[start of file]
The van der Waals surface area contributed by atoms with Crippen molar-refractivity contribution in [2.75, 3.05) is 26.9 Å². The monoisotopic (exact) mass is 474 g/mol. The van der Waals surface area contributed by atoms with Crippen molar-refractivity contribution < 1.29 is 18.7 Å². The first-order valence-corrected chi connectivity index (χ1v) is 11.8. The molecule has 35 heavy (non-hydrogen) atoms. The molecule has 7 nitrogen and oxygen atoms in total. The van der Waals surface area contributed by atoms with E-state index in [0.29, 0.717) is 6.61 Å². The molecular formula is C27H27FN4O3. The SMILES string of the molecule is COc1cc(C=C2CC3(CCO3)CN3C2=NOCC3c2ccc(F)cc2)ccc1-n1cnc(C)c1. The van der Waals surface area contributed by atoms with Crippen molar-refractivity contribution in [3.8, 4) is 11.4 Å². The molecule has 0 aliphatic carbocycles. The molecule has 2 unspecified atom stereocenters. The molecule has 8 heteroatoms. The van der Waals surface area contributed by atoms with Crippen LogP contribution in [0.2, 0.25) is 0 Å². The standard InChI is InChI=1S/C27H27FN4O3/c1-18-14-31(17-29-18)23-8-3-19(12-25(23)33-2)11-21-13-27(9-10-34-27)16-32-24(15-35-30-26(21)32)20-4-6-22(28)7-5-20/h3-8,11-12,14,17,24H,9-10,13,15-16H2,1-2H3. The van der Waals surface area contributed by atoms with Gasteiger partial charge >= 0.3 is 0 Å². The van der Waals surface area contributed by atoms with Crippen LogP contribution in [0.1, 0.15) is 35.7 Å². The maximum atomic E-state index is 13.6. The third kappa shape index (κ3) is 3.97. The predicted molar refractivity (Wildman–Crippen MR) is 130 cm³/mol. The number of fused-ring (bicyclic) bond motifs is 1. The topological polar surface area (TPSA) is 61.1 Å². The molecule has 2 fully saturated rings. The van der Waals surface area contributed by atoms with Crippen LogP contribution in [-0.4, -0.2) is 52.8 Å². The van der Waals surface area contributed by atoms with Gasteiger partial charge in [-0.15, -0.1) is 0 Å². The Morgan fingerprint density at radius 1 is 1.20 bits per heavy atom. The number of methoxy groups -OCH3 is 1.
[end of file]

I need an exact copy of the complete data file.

The van der Waals surface area contributed by atoms with Crippen molar-refractivity contribution in [2.75, 3.05) is 26.9 Å². The monoisotopic (exact) mass is 474 g/mol. The van der Waals surface area contributed by atoms with Crippen molar-refractivity contribution < 1.29 is 18.7 Å². The first-order valence-corrected chi connectivity index (χ1v) is 11.8. The molecule has 35 heavy (non-hydrogen) atoms. The molecule has 7 nitrogen and oxygen atoms in total. The van der Waals surface area contributed by atoms with E-state index in [0.29, 0.717) is 6.61 Å². The molecular formula is C27H27FN4O3. The SMILES string of the molecule is COc1cc(C=C2CC3(CCO3)CN3C2=NOCC3c2ccc(F)cc2)ccc1-n1cnc(C)c1. The van der Waals surface area contributed by atoms with Crippen molar-refractivity contribution in [3.8, 4) is 11.4 Å². The molecule has 0 aliphatic carbocycles. The molecule has 2 unspecified atom stereocenters. The molecule has 8 heteroatoms. The van der Waals surface area contributed by atoms with Crippen LogP contribution in [0.2, 0.25) is 0 Å². The standard InChI is InChI=1S/C27H27FN4O3/c1-18-14-31(17-29-18)23-8-3-19(12-25(23)33-2)11-21-13-27(9-10-34-27)16-32-24(15-35-30-26(21)32)20-4-6-22(28)7-5-20/h3-8,11-12,14,17,24H,9-10,13,15-16H2,1-2H3. The van der Waals surface area contributed by atoms with Gasteiger partial charge >= 0.3 is 0 Å². The van der Waals surface area contributed by atoms with Crippen LogP contribution in [0.1, 0.15) is 35.7 Å². The maximum atomic E-state index is 13.6. The third kappa shape index (κ3) is 3.97. The predicted molar refractivity (Wildman–Crippen MR) is 130 cm³/mol. The number of fused-ring (bicyclic) bond motifs is 1. The topological polar surface area (TPSA) is 61.1 Å². The molecule has 2 fully saturated rings. The van der Waals surface area contributed by atoms with Crippen LogP contribution in [-0.4, -0.2) is 52.8 Å². The van der Waals surface area contributed by atoms with Gasteiger partial charge in [-0.15, -0.1) is 0 Å². The Morgan fingerprint density at radius 1 is 1.20 bits per heavy atom. The number of methoxy groups -OCH3 is 1.